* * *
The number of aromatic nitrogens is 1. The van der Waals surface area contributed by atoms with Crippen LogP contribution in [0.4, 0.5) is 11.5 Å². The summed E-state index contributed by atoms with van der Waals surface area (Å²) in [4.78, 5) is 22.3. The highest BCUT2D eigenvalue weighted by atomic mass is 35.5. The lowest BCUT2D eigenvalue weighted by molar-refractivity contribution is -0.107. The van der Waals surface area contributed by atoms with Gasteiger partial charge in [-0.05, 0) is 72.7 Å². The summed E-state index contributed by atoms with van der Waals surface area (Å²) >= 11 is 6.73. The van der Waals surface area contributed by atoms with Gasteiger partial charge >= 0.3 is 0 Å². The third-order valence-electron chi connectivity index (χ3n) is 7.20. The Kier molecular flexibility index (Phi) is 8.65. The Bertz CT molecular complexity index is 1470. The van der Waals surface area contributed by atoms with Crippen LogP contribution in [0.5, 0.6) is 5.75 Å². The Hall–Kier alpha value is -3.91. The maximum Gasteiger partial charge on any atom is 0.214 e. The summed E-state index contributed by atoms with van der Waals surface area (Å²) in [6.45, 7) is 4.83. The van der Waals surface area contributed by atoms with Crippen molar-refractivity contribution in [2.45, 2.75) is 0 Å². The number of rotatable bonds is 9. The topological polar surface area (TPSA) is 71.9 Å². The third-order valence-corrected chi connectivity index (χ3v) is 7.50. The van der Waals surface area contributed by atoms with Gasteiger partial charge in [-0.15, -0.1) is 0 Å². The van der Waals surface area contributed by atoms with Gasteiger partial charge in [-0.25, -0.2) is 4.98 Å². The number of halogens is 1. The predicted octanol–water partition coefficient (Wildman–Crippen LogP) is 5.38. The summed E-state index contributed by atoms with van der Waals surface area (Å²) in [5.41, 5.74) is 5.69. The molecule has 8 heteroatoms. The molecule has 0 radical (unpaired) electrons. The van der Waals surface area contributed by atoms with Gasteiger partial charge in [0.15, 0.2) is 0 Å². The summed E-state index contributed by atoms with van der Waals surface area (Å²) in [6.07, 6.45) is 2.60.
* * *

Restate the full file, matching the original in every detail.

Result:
The number of aromatic nitrogens is 1. The van der Waals surface area contributed by atoms with Crippen LogP contribution in [0.4, 0.5) is 11.5 Å². The summed E-state index contributed by atoms with van der Waals surface area (Å²) in [4.78, 5) is 22.3. The highest BCUT2D eigenvalue weighted by atomic mass is 35.5. The lowest BCUT2D eigenvalue weighted by molar-refractivity contribution is -0.107. The van der Waals surface area contributed by atoms with Gasteiger partial charge in [-0.05, 0) is 72.7 Å². The summed E-state index contributed by atoms with van der Waals surface area (Å²) >= 11 is 6.73. The van der Waals surface area contributed by atoms with Gasteiger partial charge >= 0.3 is 0 Å². The third-order valence-electron chi connectivity index (χ3n) is 7.20. The Kier molecular flexibility index (Phi) is 8.65. The Bertz CT molecular complexity index is 1470. The van der Waals surface area contributed by atoms with Crippen LogP contribution in [0.5, 0.6) is 5.75 Å². The Hall–Kier alpha value is -3.91. The maximum Gasteiger partial charge on any atom is 0.214 e. The summed E-state index contributed by atoms with van der Waals surface area (Å²) in [6.45, 7) is 4.83. The van der Waals surface area contributed by atoms with Crippen molar-refractivity contribution in [2.45, 2.75) is 0 Å². The number of rotatable bonds is 9. The topological polar surface area (TPSA) is 71.9 Å². The third-order valence-corrected chi connectivity index (χ3v) is 7.50. The van der Waals surface area contributed by atoms with Gasteiger partial charge in [-0.15, -0.1) is 0 Å². The van der Waals surface area contributed by atoms with Gasteiger partial charge in [-0.25, -0.2) is 4.98 Å². The number of halogens is 1. The predicted octanol–water partition coefficient (Wildman–Crippen LogP) is 5.38. The summed E-state index contributed by atoms with van der Waals surface area (Å²) in [5.41, 5.74) is 5.69. The molecule has 8 heteroatoms. The molecule has 0 radical (unpaired) electrons. The van der Waals surface area contributed by atoms with Gasteiger partial charge in [0.15, 0.2) is 0 Å². The summed E-state index contributed by atoms with van der Waals surface area (Å²) in [6.07, 6.45) is 2.60.